Columbus has a great success story to tell, one that involves the ongoing pursuit of excellence — a quality that will be important as the city faces new challenges, an urban issues expert said.
Aaron Renn, a senior fellow at the Manhattan Institute for Policy Research in New York, discussed Columbus’ success and challenges during his keynote speech before 530 people attending the Columbus Area Chamber of Commerce’s annual meeting Wednesday at the Clarion Hotel and Conference Center.
He noted how Columbus has outpaced the state and nation in job growth since 1990, and has hung close — although slightly below — the national average for personal income while the state has fallen further behind over the past 15 years.
Success can be attributed in part to the vision of former Cummins Inc. chairman and philanthropist J. Irwin Miller, and the success of the company he led.
The Cummins Foundation, for example, paid the architectural fees for world-renowned architects to design new school buildings in the city, part of an effort to attract talent to the small Midwestern community.
But other communities, such as Muncie with the Ball Corporation, have also had large corporations and families or individuals as benefactors and have not fared as well over the long term, the Indiana University graduate said.
The difference lies in a community value, said Renn, a native of the small community of Laconia along the Ohio River.
“In Columbus, excellence and the pursuit of excellence are respected in a way that, candidly, they have not always been in the rest of the state of Indiana,” said Renn, who visited Columbus as a child and also a few years ago was part of a bloggers tour set up by the Columbus Area Visitors Center to highlight the city’s architectural gems.
The quality that makes Columbus special is important because too often Indiana hasn’t pursued excellence, which he said is a turnoff to people who desire more.
“People want to live in a place where their civic aspiration matches their personal aspiration,” Renn said.
The days of being average in skills, quality of production and education and still having a middle-class life are over, Renn said.
“In the 21st century we live in, only excellence is going to be able to survive the brutal global competition,” Renn said.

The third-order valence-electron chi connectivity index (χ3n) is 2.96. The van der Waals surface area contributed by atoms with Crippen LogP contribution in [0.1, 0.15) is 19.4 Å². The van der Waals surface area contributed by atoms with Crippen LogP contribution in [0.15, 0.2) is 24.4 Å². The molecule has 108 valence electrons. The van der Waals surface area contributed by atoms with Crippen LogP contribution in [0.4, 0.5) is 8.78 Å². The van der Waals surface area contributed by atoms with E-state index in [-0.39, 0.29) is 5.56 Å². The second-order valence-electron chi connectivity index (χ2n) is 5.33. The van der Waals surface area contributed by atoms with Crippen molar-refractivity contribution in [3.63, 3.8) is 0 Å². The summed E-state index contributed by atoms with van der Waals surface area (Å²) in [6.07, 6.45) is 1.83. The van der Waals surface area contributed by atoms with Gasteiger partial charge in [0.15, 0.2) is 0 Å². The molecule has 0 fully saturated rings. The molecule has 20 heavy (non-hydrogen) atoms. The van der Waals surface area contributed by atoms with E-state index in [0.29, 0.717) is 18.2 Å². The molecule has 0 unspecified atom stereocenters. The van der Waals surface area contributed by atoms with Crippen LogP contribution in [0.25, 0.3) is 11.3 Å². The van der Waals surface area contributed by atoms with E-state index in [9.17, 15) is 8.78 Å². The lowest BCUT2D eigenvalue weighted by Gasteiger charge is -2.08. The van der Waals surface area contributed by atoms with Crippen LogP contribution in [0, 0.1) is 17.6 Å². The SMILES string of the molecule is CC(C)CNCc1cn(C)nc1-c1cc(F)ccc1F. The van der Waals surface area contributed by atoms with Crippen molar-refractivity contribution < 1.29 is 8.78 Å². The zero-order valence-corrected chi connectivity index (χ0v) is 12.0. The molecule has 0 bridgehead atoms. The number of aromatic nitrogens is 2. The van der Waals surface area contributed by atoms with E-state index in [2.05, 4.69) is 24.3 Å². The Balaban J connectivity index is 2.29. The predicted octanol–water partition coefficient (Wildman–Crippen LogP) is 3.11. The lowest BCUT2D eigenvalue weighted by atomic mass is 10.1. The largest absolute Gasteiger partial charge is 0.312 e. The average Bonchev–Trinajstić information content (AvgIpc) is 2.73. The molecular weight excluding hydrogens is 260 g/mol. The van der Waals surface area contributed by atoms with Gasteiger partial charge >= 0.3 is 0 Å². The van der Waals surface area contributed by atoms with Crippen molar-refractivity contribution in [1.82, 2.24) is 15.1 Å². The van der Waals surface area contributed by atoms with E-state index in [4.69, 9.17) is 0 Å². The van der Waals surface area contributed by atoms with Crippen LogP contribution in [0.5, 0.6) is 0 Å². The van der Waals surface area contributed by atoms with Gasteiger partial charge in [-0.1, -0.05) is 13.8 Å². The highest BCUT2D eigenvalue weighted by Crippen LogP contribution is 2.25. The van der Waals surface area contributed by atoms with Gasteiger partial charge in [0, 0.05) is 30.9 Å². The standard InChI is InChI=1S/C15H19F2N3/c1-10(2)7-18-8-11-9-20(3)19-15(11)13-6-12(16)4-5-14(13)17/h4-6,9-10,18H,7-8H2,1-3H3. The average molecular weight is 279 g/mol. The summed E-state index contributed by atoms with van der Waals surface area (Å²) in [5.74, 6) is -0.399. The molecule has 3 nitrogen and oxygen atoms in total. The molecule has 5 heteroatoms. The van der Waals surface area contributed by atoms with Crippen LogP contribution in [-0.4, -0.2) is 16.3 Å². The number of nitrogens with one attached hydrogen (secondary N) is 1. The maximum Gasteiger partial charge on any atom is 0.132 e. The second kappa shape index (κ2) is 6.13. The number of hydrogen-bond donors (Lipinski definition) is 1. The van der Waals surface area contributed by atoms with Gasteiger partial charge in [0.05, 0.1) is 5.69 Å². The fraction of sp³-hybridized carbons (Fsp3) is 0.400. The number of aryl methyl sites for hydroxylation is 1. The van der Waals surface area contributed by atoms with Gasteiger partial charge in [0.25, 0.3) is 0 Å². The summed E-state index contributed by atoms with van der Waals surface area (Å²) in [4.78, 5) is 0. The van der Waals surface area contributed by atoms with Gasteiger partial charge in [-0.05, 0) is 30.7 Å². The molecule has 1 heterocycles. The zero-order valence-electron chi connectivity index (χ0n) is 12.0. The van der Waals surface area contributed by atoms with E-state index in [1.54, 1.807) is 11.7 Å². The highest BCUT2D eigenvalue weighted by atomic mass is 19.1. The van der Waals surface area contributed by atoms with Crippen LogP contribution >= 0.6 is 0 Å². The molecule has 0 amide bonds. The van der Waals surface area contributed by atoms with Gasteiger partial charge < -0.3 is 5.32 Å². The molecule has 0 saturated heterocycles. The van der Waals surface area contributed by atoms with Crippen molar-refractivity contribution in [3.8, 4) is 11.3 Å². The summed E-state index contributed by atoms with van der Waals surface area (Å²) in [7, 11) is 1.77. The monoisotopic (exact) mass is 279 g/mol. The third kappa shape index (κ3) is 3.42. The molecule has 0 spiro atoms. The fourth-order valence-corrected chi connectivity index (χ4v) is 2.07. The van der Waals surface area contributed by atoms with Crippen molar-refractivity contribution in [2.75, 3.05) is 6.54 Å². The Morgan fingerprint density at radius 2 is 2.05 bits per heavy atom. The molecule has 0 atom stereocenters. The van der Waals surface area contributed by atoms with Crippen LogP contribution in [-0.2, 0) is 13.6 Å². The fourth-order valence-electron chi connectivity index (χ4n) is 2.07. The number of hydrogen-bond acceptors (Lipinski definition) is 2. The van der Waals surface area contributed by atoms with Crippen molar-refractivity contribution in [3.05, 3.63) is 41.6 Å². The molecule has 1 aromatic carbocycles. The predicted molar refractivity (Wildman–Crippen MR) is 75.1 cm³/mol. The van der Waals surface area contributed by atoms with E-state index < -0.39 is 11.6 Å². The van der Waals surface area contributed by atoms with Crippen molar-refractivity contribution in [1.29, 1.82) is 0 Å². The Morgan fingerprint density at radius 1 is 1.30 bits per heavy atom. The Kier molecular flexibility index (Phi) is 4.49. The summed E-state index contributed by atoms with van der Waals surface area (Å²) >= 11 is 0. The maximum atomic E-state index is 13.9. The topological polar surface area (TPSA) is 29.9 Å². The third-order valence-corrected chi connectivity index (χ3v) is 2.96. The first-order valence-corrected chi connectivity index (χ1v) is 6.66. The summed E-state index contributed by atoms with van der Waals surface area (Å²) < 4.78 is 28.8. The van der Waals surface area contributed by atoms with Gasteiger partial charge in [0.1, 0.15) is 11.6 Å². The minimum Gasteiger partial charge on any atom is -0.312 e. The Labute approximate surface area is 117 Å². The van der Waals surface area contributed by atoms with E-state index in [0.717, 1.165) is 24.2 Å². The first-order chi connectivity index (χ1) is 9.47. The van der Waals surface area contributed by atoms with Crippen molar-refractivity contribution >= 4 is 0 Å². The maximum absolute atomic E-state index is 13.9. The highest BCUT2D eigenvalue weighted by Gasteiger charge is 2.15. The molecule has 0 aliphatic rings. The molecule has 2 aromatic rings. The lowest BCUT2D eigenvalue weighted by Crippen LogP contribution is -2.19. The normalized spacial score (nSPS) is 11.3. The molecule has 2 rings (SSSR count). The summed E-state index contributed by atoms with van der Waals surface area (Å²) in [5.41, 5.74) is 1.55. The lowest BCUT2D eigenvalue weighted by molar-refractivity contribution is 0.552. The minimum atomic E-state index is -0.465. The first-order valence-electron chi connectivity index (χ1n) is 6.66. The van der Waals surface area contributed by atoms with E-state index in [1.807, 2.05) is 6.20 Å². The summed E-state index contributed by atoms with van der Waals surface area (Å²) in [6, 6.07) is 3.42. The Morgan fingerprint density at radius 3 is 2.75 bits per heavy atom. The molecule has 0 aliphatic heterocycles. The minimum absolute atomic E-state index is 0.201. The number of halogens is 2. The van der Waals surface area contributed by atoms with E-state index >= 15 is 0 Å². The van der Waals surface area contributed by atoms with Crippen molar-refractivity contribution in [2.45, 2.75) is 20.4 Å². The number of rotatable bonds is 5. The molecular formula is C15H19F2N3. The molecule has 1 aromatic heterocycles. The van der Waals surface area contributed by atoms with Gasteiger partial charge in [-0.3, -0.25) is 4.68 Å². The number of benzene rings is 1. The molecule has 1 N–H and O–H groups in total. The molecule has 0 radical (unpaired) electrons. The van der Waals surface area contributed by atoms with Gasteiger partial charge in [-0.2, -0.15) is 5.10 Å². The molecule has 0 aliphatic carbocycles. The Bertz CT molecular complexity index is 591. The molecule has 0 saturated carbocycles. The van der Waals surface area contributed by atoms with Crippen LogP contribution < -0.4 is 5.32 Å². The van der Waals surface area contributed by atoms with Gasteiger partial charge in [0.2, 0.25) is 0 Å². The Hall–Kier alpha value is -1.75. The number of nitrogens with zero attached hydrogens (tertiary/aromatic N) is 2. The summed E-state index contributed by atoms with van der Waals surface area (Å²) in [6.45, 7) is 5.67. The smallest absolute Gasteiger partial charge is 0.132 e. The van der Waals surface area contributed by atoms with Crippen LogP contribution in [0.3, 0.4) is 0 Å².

“Which workers are more likely to produce excellence? Workers who demand excellence in their own communities, or ones who accept mediocrity in the place they and their own family live?”
Renn said it’s notable and not surprising that more Japanese businesses are located in Columbus than any other Hoosier city except Indianapolis. That’s because Japanese businesses are known for producing quality products, and have a deep appreciation of architecture and design. Columbus is world-renowned for its architecture.
Columbus’ success has the potential to breed more success, and the city should make a greater effort in marketing to articulate its model to others, Renn said.
The city has a large reliance on manufacturing, as do many other Hoosier cities.
But Columbus’ ability to sell its story will become increasingly important with the rise of urbanization in the U.S., he said.
Millennials, many of whom have the technological skills sought by employers, are often choosing to live in urban areas because those settings match their civic interests. Consequently, some large companies have been moving parts of their businesses to the downtown districts of large cities to go where the talent is, Renn said.
Columbus would benefit in its efforts to attract talent by comparing its amenities to what communities such as Indianapolis offer, and assess whether they have enough or need to improve their quality, Renn said.
The city’s downtown is a prime area to create its own urban node, he said.
Cindy Frey, president of the Columbus Area Chamber of Commerce, said after the meeting that Renn’s thoughts were on-point and served as a reminder that the community’s legacy is its longstanding commitment to excellence.
She said the personal income numbers Renn presented were a bit of concern, but that the community was taking steps — such as with education and business — to improve.
And with a new city administration, it’s a good time to reassess and envision what the community might be able to accomplish, Frey said.
“I think we’re primed to continue to strive for success,” she said.
Kathy Oren, executive director of the Community Education Coalition, said she was struck by Renn’s suggestion that Columbus market its successful model across the state to help the state.
“We’re doing that in the region with the Education Coalition serving 10 counties, and the model of how we work together and work with our neighbors in southeastern Indiana,” Oren said after the meeting.
She noted that John Burnett, CEO of the Community Education Coalition, and Jack Hess, executive director of the Institute for Coalition Building, dedicate a lot of time to helping other communities try to establish education coalitions.
“We do well when our neighbors do well and Columbus does well when the state of Indiana does well,” Oren said.